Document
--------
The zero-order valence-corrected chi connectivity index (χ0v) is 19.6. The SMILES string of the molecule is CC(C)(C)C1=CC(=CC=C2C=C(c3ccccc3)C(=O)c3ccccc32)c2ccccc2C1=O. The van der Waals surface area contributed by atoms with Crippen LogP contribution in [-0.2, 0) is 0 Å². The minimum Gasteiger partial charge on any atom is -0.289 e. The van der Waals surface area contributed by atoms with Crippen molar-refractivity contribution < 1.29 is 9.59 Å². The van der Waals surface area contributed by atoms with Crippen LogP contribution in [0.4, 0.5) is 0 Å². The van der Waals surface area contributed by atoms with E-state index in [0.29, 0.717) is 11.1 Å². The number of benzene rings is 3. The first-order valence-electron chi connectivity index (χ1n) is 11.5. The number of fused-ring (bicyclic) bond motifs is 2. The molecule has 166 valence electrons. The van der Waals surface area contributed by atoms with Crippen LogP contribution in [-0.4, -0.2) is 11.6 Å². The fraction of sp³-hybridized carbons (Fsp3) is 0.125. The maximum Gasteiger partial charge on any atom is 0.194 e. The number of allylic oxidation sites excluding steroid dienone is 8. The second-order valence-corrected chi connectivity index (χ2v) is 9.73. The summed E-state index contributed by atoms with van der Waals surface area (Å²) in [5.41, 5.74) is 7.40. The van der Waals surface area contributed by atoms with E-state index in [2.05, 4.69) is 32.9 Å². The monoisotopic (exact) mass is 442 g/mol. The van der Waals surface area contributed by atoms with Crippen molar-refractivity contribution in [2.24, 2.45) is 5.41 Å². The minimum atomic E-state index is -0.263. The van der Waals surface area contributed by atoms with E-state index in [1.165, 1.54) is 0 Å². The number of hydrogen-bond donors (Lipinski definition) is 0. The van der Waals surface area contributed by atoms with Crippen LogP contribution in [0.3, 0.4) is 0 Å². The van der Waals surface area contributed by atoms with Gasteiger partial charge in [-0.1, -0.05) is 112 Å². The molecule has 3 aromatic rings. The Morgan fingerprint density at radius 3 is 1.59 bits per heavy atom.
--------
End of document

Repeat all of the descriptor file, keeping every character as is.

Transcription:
The zero-order valence-corrected chi connectivity index (χ0v) is 19.6. The SMILES string of the molecule is CC(C)(C)C1=CC(=CC=C2C=C(c3ccccc3)C(=O)c3ccccc32)c2ccccc2C1=O. The van der Waals surface area contributed by atoms with Crippen LogP contribution in [-0.2, 0) is 0 Å². The minimum Gasteiger partial charge on any atom is -0.289 e. The van der Waals surface area contributed by atoms with Crippen molar-refractivity contribution < 1.29 is 9.59 Å². The van der Waals surface area contributed by atoms with Crippen LogP contribution in [0.4, 0.5) is 0 Å². The van der Waals surface area contributed by atoms with E-state index in [0.29, 0.717) is 11.1 Å². The number of benzene rings is 3. The first-order valence-electron chi connectivity index (χ1n) is 11.5. The number of fused-ring (bicyclic) bond motifs is 2. The molecule has 166 valence electrons. The van der Waals surface area contributed by atoms with Crippen LogP contribution in [-0.4, -0.2) is 11.6 Å². The fraction of sp³-hybridized carbons (Fsp3) is 0.125. The maximum Gasteiger partial charge on any atom is 0.194 e. The number of allylic oxidation sites excluding steroid dienone is 8. The second-order valence-corrected chi connectivity index (χ2v) is 9.73. The summed E-state index contributed by atoms with van der Waals surface area (Å²) in [5.41, 5.74) is 7.40. The van der Waals surface area contributed by atoms with E-state index in [2.05, 4.69) is 32.9 Å². The monoisotopic (exact) mass is 442 g/mol. The van der Waals surface area contributed by atoms with Crippen molar-refractivity contribution in [2.24, 2.45) is 5.41 Å². The minimum atomic E-state index is -0.263. The van der Waals surface area contributed by atoms with E-state index in [1.165, 1.54) is 0 Å². The number of hydrogen-bond donors (Lipinski definition) is 0. The van der Waals surface area contributed by atoms with Crippen LogP contribution in [0.3, 0.4) is 0 Å². The van der Waals surface area contributed by atoms with Gasteiger partial charge in [-0.1, -0.05) is 112 Å². The molecule has 3 aromatic rings. The Morgan fingerprint density at radius 3 is 1.59 bits per heavy atom.